“System Change, Not Climate Change”?
I am not great with eschatology; I don’t know the final destination. While I don’t know how to change the “system,” the urgent nature of the climate crisis doesn’t let us simply put off action. The biophysics doesn’t allow it.
That said, progress on the climate fight in its own right can help drive systemic change. Think about who dominates the prevailing political-economic system. So many of the major players have gained their power by controlling the scarce, geographically concentrated supplies of fossil fuel—players like Vladimir Putin, the Koch brothers, the Saudi royal family, and Exxon. If we replace fossil fuels with sun and wind, the effect will inevitably lead to at least some erosion of the current power structure. In general, to achieve the shift from fossil fuels to renewable energy, decentralized and local is where we need to be headed.
Going forward, we must fight for the changes we know we need to make for a livable planet and, at the same time, make the world a fairer place. Some of this is inherent. Because sun and wind are intrinsically local, for instance, they reduce some of the power imbalances inherent in an economy based on who controls the small patches of ground above oil and gas. There will be solar billionaires, I imagine, but there won’t be solar Koch Brothers or solar Saudi royal families, because the diffuse nature of non-fossil fuels tends to disperse rather than concentrate economic power. But enabling such a shift requires an intentional strategy to structure renewable energy so that its ownership and control is as local as possible. That was the particular genius of Germany’s Energiewende law, which proposes a plan to democratize energy supply in the transition to a low-carbon, reliable, and affordable energy system.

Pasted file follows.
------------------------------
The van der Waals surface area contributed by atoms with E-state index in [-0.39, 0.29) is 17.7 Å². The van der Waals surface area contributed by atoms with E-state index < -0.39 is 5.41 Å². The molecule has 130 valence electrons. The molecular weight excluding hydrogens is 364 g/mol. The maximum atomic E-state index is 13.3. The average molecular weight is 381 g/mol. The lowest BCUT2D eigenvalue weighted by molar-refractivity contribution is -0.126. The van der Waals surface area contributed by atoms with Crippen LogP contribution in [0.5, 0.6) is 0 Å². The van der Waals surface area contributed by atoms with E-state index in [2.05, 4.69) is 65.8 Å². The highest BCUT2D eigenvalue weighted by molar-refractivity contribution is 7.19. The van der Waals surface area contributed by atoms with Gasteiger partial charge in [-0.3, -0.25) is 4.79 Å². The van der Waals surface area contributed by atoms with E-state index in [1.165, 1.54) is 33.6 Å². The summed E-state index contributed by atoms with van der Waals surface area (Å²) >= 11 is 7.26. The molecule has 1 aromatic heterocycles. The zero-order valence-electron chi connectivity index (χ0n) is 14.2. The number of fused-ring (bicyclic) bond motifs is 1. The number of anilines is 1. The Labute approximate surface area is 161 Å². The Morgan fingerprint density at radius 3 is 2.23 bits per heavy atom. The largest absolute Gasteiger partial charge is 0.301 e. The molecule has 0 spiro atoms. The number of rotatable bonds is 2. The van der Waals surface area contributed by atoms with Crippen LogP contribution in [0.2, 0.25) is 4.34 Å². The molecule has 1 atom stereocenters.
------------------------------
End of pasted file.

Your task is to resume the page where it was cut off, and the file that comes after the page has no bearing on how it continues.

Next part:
The climate crisis could be the lever for other kinds of transformative change. Again, look at the discourse around the Green New Deal, which reflects a deep policy shift in the direction of fairness and equity. Like the New Deal of the 1930s, this proposal would be an economy-wide mobilization in the direction of greater justice, with the “green” part a reference to the fact that our main goal is not ending an economic depression but the full-scale decarbonization of the economy in light of the climate crisis. Such synergy between social and environmental issues holds great potential.